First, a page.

Happy World Ferdowsi Day


Ferdowsi has been considered as the first Iranian poet of national epics. Most Iranians regard Ferdowsi as the greatest of their poets and for many years they have continued to read and to listen to recitations from his masterpiece, the Shahnameh, in which the Persian national epic found its final and enduring form. To the Iranians, Shahnameh is the history of their country’s glorious past, preserved for all time in sonorous and majestic verse. Ferdowsi is also known to be the first Iranian who professionally introduced many proverbs in his Epic Book of Shahnameh. The American proverb of Knowledge Is Power corresponds to the Persian proverb of what Ferdowsi has clarified it in one verse: One who has wisdom is powerful (in Persian: Tavanaa Bovad Har Keh Danaa Bovad).

Ferdowsi was born in the Iranian province of Khorassaan, in the village of Baj near Toos (aka Tous or Tus). His father was a rich man and a major land owner of the region. After his father died he took over the land which he inherited and worked as a farmer (in Persian: Dehghaan or Keshaavarz). In Toos he received a sound literary education, and spent much time riding, farming and studying. Due to a personal interest, Ferdowsi spent his adult life in search for written sources on which to base an epic history of Iran. He gradually composed the first version of his masterpiece of the Shahnameh, long before the accession of Sultan Mahmoud Ghaznavi in 997.

When Sultan Mahmoud Ghaznavi took the power (997-1030), he asked Ferdowsi to write a book about his valor and conquests. Though dedicating the book to the Sultan for an agreed fee of thirty camels loaded with Gold coins, Ferdowsi patriotically decided to complete his book and compose the life stories of all Kings that had made his homeland as an Empire throughout the ages. The composition of Shahnameh, from the beginning up to the end, took the poet some thirty years or more, on which he wrote:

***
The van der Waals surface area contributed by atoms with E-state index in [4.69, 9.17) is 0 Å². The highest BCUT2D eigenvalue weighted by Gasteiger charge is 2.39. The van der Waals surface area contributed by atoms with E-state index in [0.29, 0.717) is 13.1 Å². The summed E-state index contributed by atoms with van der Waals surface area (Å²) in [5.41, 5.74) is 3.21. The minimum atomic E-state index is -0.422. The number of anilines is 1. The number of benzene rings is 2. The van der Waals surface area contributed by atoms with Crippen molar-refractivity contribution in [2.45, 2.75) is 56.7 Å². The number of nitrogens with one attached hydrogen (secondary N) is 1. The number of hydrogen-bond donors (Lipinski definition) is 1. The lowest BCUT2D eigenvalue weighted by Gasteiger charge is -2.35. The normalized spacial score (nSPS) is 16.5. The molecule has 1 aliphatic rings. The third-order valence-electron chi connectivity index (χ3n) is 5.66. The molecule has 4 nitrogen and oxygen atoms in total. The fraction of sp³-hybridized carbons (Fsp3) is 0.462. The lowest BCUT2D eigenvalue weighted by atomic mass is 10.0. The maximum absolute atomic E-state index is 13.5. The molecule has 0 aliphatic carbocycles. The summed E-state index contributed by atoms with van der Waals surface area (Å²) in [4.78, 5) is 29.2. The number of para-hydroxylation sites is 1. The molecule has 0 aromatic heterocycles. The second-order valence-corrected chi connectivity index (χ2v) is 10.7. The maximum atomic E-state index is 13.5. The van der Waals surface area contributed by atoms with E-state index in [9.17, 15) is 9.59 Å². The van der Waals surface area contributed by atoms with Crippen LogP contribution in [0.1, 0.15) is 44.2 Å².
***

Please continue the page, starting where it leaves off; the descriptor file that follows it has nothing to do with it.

For thirty years I endured much pain and strife

With Persian I gave the Ajam verve and life.

The above poem can be read in Persian as follows:

Bassi Ranj Bordam Dareen Saal-e-See

Ajam zendeh Kardam Bedeen Paarsi.

Upon the presentation of the Shahnameh, Sultan Mahmoud became upset for not being the only subject of the book. However, he finally out of bound of an agreement offered Ferdowsi thirty camels loaded with Silver coins which was refused by the poet. Years later, the Sultan eventually realized his error and the true value of the Shahnameh, and he sent the agreed fee to the poet. Yet upon the arrival of the camels, the Ferdowsi’s coffin was being carried out through the exit gate of Toos to his grave.

Ferdowsi’s mausoleum lies over what is believed to be the exact place of his death. It was built in 1933 during Reza Shah Pahlavi (1925-1941) to celebrate the 1000th anniversary of the poet’s death a year later. The overall shape of Ferdowsi’s tomb is reminiscent of the Mausoleum of Cyrus the Great at Pasargadae and in a room underneath the tomb, there are a series of modern bas-relief (a type of art in which shapes are cut from the surrounding stone) illustrating a few episodes from Shahnameh. The Mausoleum of Ferdowsi in Toos is a popular tourist attraction.

In May 2006, the UNESCO designated May 15 as the World Ferdowsi Day

Happy World Ferdowsi Day! 

Manouchehr Saadat Noury, PhD

Source: http://iranian.com/main/blog/m-saadat-noury/first-iranian-masters-persian-poetry

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